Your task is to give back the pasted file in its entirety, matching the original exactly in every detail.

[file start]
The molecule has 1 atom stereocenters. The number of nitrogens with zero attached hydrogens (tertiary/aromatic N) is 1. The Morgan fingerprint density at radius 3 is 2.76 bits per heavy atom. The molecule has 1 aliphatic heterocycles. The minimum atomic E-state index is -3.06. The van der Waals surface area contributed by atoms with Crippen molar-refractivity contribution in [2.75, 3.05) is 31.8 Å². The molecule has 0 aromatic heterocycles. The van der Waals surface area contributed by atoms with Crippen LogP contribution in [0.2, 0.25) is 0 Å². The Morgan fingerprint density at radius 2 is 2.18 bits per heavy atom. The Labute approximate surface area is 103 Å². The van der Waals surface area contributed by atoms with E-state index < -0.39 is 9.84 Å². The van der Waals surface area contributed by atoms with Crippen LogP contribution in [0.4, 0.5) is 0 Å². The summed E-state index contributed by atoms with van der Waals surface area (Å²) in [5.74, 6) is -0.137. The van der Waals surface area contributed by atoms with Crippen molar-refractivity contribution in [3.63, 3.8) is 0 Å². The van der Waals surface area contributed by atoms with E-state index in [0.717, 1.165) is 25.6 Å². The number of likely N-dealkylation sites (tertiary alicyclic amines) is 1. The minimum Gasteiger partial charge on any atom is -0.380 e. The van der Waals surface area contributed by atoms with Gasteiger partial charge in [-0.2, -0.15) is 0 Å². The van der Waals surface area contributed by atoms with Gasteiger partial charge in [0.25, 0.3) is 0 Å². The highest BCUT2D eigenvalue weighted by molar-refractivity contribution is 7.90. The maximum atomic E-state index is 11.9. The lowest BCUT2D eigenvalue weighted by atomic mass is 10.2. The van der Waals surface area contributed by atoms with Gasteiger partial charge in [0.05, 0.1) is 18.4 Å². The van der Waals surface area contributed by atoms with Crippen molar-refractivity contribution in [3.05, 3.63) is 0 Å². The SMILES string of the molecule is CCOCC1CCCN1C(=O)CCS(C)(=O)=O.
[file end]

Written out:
The molecule has 1 atom stereocenters. The number of nitrogens with zero attached hydrogens (tertiary/aromatic N) is 1. The Morgan fingerprint density at radius 3 is 2.76 bits per heavy atom. The molecule has 1 aliphatic heterocycles. The minimum atomic E-state index is -3.06. The van der Waals surface area contributed by atoms with Crippen molar-refractivity contribution in [2.75, 3.05) is 31.8 Å². The molecule has 0 aromatic heterocycles. The van der Waals surface area contributed by atoms with Crippen LogP contribution in [0.2, 0.25) is 0 Å². The Morgan fingerprint density at radius 2 is 2.18 bits per heavy atom. The Labute approximate surface area is 103 Å². The van der Waals surface area contributed by atoms with E-state index < -0.39 is 9.84 Å². The van der Waals surface area contributed by atoms with Crippen LogP contribution in [0.4, 0.5) is 0 Å². The summed E-state index contributed by atoms with van der Waals surface area (Å²) in [5.74, 6) is -0.137. The van der Waals surface area contributed by atoms with Crippen molar-refractivity contribution in [3.63, 3.8) is 0 Å². The van der Waals surface area contributed by atoms with E-state index in [0.717, 1.165) is 25.6 Å². The number of likely N-dealkylation sites (tertiary alicyclic amines) is 1. The minimum Gasteiger partial charge on any atom is -0.380 e. The van der Waals surface area contributed by atoms with Gasteiger partial charge in [-0.2, -0.15) is 0 Å². The van der Waals surface area contributed by atoms with Gasteiger partial charge in [0.25, 0.3) is 0 Å². The highest BCUT2D eigenvalue weighted by molar-refractivity contribution is 7.90. The maximum atomic E-state index is 11.9. The lowest BCUT2D eigenvalue weighted by atomic mass is 10.2. The van der Waals surface area contributed by atoms with Gasteiger partial charge in [0.05, 0.1) is 18.4 Å². The van der Waals surface area contributed by atoms with Crippen molar-refractivity contribution in [3.05, 3.63) is 0 Å². The SMILES string of the molecule is CCOCC1CCCN1C(=O)CCS(C)(=O)=O.